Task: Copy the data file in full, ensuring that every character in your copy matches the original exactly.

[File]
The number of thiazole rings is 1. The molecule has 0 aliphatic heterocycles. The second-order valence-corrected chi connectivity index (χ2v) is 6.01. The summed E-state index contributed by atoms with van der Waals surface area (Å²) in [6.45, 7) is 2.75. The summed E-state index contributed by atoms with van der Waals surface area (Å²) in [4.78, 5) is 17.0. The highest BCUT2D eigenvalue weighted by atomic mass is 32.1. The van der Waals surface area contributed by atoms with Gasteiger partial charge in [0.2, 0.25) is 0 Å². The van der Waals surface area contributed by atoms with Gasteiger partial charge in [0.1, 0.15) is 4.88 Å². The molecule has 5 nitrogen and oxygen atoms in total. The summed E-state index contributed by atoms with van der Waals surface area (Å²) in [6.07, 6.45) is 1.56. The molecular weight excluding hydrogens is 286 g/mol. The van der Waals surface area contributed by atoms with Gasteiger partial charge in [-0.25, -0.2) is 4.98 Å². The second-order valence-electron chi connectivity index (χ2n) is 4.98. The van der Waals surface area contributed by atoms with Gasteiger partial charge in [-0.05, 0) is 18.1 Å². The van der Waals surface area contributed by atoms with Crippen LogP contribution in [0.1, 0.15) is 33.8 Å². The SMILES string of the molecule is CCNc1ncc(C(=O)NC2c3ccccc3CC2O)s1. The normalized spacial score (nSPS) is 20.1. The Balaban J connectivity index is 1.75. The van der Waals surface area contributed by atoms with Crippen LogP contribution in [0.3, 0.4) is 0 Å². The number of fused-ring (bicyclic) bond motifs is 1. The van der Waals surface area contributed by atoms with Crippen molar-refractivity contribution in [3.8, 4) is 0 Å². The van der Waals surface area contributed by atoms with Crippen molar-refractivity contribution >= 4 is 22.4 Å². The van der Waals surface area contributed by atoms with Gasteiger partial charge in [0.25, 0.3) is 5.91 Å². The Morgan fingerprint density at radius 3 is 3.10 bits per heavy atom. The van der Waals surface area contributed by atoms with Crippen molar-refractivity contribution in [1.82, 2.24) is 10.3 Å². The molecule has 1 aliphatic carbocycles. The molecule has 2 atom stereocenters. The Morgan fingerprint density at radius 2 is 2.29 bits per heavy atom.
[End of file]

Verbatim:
The number of thiazole rings is 1. The molecule has 0 aliphatic heterocycles. The second-order valence-corrected chi connectivity index (χ2v) is 6.01. The summed E-state index contributed by atoms with van der Waals surface area (Å²) in [6.45, 7) is 2.75. The summed E-state index contributed by atoms with van der Waals surface area (Å²) in [4.78, 5) is 17.0. The highest BCUT2D eigenvalue weighted by atomic mass is 32.1. The van der Waals surface area contributed by atoms with Gasteiger partial charge in [0.2, 0.25) is 0 Å². The van der Waals surface area contributed by atoms with Gasteiger partial charge in [0.1, 0.15) is 4.88 Å². The molecule has 5 nitrogen and oxygen atoms in total. The summed E-state index contributed by atoms with van der Waals surface area (Å²) in [6.07, 6.45) is 1.56. The molecular weight excluding hydrogens is 286 g/mol. The van der Waals surface area contributed by atoms with Gasteiger partial charge in [-0.25, -0.2) is 4.98 Å². The second-order valence-electron chi connectivity index (χ2n) is 4.98. The van der Waals surface area contributed by atoms with Gasteiger partial charge in [-0.05, 0) is 18.1 Å². The van der Waals surface area contributed by atoms with Crippen LogP contribution in [0.1, 0.15) is 33.8 Å². The SMILES string of the molecule is CCNc1ncc(C(=O)NC2c3ccccc3CC2O)s1. The normalized spacial score (nSPS) is 20.1. The Balaban J connectivity index is 1.75. The van der Waals surface area contributed by atoms with Crippen LogP contribution in [0.3, 0.4) is 0 Å². The number of fused-ring (bicyclic) bond motifs is 1. The van der Waals surface area contributed by atoms with Crippen molar-refractivity contribution in [3.8, 4) is 0 Å². The van der Waals surface area contributed by atoms with Crippen molar-refractivity contribution >= 4 is 22.4 Å². The van der Waals surface area contributed by atoms with Gasteiger partial charge in [0.25, 0.3) is 5.91 Å². The Morgan fingerprint density at radius 3 is 3.10 bits per heavy atom. The van der Waals surface area contributed by atoms with Crippen molar-refractivity contribution in [1.82, 2.24) is 10.3 Å². The molecule has 1 aliphatic carbocycles. The molecule has 2 atom stereocenters. The Morgan fingerprint density at radius 2 is 2.29 bits per heavy atom.